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    The Roots of Modern Art, Part 8: Picasso (II) - Guernica

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    • 06/18/2006

    By /index.php?/user/8-davidm/">David Misialowski (2006)

    ... "cries of children, cries of women, cries of birds, cries of flowers, cries of timbers, and of stones, cries of bricks, cries of furniture, of beds, of chairs, of curtains, of pots, of cats, and of papers, cries of odors which claw at one another, cries of smoke pricking the shoulder of the cries which stew in the cauldron and of the rain of birds which inundates the sea which gnaws the bone and breaks its teeth biting the cotton wool which the sun mops up from the plate which the purse and the pocket hide in the print which the foot leaves in the rock." - Picasso


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    The above is part of a poem that Picasso wrote to accompany a set of drawings in the nature of a comic strip that he made early in 1937, also called Dream and Lie of Franco, and reproduced below. In it, Picasso depicted Franco as a diseased polyp, a malignant and oozing thug that, in one panel, devoured the entrails of its own horse.


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    Picasso had never been a political artist, and as Jung noted, his images seemed increasingly to withdraw from objective reality and primarily reflected some inner psychic state that he was trying to work out on canvas. He made no war-related art during World War I and after the war he turned from the cubism that he had invented and began painting figures in a neo-classical way, a move that might have been a parody of such art. Later he turned to an increasingly obscure version of surrealism that involved bizarre and unsettling distortions of the female form, possibly a reflection of his troubled relations with women.

    But by the mid-1930s, the apolitical artist who had been born in Spain but had spent the last 30 years of his life in Paris was confronted by the Spanish Civil War, embodied in the form of Generalissimo Francisco Franco, the military renegade who was leading fascist forces in an effort to topple Spain's republican government. Picasso made his art and poetry skewering Franco after the latter had led his forces on ruinous marches through Picasso’s homeland.

    A little later in 1937, representatives of the Spanish government asked Picasso to paint a mural for the Spanish pavilion of a world’s fair that was scheduled for Paris later that year. They knew that Picasso’s sympathies lay with the republican government of Spain, and they wanted an explicit visual statement supporting it against Franco.

    Picasso demurred. He told them that he was not a political artist, and that he did not work on commission. Nevertheless he ultimately agreed to the project, but weeks went by and he did not know what he would do to fill the immense space - nearly 26 feet wide by 12 feet high - that was being prepared for his much-anticipated work.

    On April 26, 1937, Nazi bombers destroyed the ancient Basque town of Gernika from the air. Hitler's forces were now openly aiding Franco in his drive to topple the Spanish government and also defeat Communist fighters who were assisting it. The aerial obliteration of Gernika was a new thing in the world. There had been air warfare in World War I, but this was the first time that a civilian population was specifically targeted and the scale of the bombing was unprecedented. When Picasso, in Paris, learned of the attack, and saw black-and-white photos in the newspapers of the dead amid the ruins, he knew that he had found his subject for the Spanish Pavilion: Guernica, the Spanish rendering of the Basque Gernika.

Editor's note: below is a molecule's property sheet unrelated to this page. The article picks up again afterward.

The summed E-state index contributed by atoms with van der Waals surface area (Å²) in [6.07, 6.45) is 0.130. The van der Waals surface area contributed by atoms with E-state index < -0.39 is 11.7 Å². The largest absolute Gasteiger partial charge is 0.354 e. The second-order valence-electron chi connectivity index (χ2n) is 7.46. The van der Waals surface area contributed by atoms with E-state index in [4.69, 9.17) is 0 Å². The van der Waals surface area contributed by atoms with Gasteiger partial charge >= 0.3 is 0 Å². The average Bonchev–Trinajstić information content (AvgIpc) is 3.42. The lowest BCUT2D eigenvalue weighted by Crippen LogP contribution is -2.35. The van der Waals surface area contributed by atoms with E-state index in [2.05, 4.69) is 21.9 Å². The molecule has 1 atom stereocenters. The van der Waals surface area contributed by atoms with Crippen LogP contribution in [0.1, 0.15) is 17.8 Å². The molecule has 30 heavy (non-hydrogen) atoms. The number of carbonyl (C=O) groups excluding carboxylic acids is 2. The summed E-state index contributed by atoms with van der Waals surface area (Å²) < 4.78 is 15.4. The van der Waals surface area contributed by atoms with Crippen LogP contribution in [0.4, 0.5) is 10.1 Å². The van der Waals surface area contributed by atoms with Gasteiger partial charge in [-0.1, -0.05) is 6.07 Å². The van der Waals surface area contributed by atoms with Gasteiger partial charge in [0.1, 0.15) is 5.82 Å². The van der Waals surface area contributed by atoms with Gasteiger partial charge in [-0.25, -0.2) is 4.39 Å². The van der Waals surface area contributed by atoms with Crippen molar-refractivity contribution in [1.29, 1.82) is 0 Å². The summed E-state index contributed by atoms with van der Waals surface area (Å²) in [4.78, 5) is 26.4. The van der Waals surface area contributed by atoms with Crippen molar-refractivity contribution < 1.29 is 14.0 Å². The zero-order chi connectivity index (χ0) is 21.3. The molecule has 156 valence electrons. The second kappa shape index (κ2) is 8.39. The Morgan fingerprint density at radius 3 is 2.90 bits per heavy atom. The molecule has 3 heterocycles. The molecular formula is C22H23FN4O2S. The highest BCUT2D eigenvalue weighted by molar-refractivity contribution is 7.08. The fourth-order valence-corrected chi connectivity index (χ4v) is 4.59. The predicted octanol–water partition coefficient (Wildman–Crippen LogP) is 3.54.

Below is the very first study for Guernica, which Picasso executed with a few lightning pencil strokes:


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    A figure bursts from a window, holding a light. Below a dying horse writhes in the center of the composition, and off to the side a bull watches. Intuitively, with a few quick strokes, Picasso had captured his subject.

    Why the bull and the horse?

    Picasso was raised in the culture of the bullfight. The bull, the horse and the man in the ring had played central roles in many of his motifs, and in the early 30s, in particular, he had begun to explore the myth of the Minotaur, the half-man half-bull of Greek mythology that was imprisoned in a labyrinth built by Daedalus. The Minotaur in the labyrinth was also a central concern, in literature, of Borges, and less directly in the form of Steven Daedalus in the labyrinth that Joyce built called Ulysses.

    As Picasso developed his work, he paid little attention to the particulars of the town of Gernika itself. This is because Picasso, in this work as in so many others, was concerned with universals rather than particulars. One way that scholars and historians have often judged art as influential (while avoiding problematic value judgments of whether it is good or bad) is when a work somehow transcends the particular circumstances that inspired it, and speaks across cultures, across time and place. Such works seem to have more influence - they endure in human memory, even across centuries - because in them, even modern people can recognize meaning.

    Picasso instinctively was striving to make his mural Guernica one such painting, a work that would speak, not so much to the particular circumstances of the Nazi bombardment and slaughter of innocent civilians in a particular town, but to the timeless theme of war’s horror, of the tenuousness of life and the way that death can be both sudden and brutal. In Spanish culture, the horse and bull in the ring were symbols of uncertain life and sudden death, and represented stylized warfare.